Boxing: Fight is off as Akinwande fails hepatitis test

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The Independent Online
TONIGHT at Madison Square Garden, London-born Henry Akinwande was hoping to earn over $2m and redemption for an awful display against Lennox Lewis.

However, the result of a pre-fight blood test, announced yesterday, revealed that the 32-year-old former World Boxing Organisation boxing champion is carrying the highly infectious hepatitis B and Akinwande's challenge to the World Boxing Association and International Boxing Federation champion, Evander Holyfield, was cancelled amid much confusion.

Desperate to salvage the show, the fight's promoters arranged a second blood test for Akinwande. But the result was the same. He was the second heavyweight to be pulled from the show as a result of hepatitis. Ray Mercer, another former WBO champion, was found to be carrying the virus on Thursday.

Full recovery from hepatitis B can take between six weeks and six months, but the condition can become chronic.

"It's kind of strange to wait to the last minute to test for things like this," Holyfield said. "They test me early. I'm the most medically supervised fighter in boxing. Remember I'm supposed to be ill."

Holyfield was referring to his April 1994 defeat against Michael Moorer after which he was diagnosed as having a heart condition. He was subsequently given the all clear.

The champion's personal physician, Chris Vaughns, said: "From our understanding, Henry Akinwande is in an infectious state and there's no way he can be allowed to fight under those circumstances. Hepatitis is very contagious."

Holyfield said: "It's disappointing to train for 13 weeks, to prepare for a fight, and then the day before the fight this happens. Two weeks, three weeks is different, but the day before is kind of hard to take."

The fight, the first heavyweight championship bout at Madison Square Garden since Riddick Bowe destroyed cocaine ravaged Michael Dokes in in February 1993, had not captured the New York public's imagination. On Thursday, the Garden announced that 7,000 tickets had been distributed. Distributed does not mean sold. There were odious comparisons between this promotion and the Spice Girls concerts at the arena, which sold out within 12 minutes of the box office being opened. And last night's World Wrestling Federation show was another 18,000 seat sell-out. Tickets for tonight were apparently being offered to local outlets at half price.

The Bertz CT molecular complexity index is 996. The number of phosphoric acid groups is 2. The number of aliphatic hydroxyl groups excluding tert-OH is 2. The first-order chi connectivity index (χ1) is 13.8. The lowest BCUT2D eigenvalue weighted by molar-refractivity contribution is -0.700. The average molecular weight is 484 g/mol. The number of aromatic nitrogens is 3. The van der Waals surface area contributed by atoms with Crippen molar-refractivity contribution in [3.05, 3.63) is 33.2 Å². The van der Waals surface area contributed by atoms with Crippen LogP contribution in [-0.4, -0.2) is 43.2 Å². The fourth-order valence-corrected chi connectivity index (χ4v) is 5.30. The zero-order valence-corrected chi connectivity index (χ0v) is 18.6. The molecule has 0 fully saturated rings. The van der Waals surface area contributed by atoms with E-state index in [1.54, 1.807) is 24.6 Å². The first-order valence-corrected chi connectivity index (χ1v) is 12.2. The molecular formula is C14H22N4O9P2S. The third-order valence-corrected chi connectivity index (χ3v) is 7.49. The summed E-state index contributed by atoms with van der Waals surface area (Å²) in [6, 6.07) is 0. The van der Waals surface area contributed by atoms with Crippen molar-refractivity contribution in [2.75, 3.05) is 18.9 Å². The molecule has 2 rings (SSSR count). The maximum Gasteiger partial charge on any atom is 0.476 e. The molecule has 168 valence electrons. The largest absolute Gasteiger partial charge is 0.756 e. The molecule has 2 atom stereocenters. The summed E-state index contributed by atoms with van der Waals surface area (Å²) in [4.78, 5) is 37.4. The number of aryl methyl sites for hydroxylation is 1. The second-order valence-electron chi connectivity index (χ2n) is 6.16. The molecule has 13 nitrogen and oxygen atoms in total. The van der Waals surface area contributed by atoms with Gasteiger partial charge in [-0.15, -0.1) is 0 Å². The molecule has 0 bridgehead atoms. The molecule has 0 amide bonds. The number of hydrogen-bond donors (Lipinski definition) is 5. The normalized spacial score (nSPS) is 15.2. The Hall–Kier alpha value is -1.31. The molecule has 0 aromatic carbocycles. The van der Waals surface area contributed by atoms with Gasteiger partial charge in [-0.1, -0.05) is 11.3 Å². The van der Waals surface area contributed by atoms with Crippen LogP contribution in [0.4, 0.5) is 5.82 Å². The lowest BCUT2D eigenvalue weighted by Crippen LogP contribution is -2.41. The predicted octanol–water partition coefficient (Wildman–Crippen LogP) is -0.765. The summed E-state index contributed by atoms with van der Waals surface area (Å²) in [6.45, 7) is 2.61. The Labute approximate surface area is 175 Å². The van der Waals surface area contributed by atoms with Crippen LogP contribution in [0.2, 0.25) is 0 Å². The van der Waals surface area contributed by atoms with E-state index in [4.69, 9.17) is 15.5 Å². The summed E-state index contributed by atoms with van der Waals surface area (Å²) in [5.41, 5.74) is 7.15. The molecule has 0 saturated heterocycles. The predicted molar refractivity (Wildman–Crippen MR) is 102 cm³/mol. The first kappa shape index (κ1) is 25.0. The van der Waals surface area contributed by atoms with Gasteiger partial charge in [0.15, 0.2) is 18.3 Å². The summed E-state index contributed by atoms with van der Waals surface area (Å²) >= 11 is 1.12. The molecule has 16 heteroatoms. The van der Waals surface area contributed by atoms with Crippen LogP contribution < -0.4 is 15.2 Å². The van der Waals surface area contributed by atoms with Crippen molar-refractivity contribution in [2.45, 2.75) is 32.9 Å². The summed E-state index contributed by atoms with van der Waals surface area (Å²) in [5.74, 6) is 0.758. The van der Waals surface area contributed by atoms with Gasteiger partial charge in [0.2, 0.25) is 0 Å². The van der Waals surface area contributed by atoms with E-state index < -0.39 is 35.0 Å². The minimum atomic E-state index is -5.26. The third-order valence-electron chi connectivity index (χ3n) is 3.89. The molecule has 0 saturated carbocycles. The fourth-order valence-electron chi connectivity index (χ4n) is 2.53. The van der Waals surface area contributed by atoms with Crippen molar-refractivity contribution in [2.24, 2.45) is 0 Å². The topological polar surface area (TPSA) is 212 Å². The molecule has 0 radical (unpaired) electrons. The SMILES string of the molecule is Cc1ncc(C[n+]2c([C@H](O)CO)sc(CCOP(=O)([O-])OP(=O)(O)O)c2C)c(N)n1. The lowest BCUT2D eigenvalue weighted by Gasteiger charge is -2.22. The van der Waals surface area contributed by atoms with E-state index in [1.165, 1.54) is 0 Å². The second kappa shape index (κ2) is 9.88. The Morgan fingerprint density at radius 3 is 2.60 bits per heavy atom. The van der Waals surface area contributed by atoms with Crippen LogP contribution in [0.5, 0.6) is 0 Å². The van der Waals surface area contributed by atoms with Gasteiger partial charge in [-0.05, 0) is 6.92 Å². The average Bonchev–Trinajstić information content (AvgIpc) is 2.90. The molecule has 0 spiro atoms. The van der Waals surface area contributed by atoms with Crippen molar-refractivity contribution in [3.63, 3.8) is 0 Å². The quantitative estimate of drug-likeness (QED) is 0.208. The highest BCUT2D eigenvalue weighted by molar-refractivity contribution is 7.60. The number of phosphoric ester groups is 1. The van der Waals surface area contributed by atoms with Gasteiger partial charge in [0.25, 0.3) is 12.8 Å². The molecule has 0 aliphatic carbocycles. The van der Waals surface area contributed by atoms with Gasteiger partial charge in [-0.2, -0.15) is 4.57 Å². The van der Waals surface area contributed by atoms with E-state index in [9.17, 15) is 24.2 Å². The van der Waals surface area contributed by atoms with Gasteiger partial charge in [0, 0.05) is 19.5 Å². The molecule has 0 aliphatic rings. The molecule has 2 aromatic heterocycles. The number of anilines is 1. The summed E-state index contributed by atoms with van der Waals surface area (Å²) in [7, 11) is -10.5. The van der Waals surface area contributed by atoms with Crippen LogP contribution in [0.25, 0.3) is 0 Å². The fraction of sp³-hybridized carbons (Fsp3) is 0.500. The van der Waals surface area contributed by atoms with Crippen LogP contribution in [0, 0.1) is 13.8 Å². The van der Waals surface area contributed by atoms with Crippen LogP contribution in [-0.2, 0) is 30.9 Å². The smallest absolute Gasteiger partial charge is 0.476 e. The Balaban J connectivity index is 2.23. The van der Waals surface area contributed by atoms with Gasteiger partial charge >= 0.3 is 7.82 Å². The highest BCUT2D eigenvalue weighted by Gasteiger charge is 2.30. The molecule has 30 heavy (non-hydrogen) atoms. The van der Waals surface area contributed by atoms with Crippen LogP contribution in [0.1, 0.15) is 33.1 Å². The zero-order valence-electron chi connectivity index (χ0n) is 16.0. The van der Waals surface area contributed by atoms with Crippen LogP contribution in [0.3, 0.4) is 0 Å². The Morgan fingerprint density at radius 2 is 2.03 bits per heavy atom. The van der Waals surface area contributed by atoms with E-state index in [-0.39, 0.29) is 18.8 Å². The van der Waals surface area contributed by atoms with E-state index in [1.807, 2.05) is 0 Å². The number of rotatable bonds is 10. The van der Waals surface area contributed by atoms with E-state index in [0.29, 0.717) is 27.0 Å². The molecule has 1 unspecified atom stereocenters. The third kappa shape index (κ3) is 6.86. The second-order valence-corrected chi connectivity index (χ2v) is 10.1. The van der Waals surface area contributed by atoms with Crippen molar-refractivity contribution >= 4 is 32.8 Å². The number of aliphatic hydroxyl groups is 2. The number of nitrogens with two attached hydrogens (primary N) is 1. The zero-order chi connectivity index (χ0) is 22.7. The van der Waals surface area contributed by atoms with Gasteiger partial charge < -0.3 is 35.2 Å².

Nobody expected a competitive fight, perhaps not even Holyfield, which could only have been to Akinwande's benefit. At worst, the challenger had nothing to lose and under those circumstances, strange things can happen. But nobody could have predicted this development.

Akinwande's manager, Jean-Christophe Courreges, said: "Henry's in great shape. Even today he is feeling good. He will be leaving for Detriot and more tests and then we will prepare for a rescheduled date."

The show's promoters considered whether to go ahead with the supporting bout, featuring the veteran Roberto Duran's challenge to William Joppy, the WBA middleweight champion, as the new main event. Had that been the case, Duran would have fought for nothing; his $250,000 purse was due to be withheld on the orders of a Florida court as a result of outstanding child support payments.

An outside possibility was that Holyfield would still defend his titles, but against the world No 3 John Ruiz, of Boston. But neither prospect appealed to TV network Showtime, the major financial force behind this promotion, who decided that neither of the prospective replacement headliners was likely to turn on their pay-per-view audience. They elected to cut their losses and pull the plug on the entire event.

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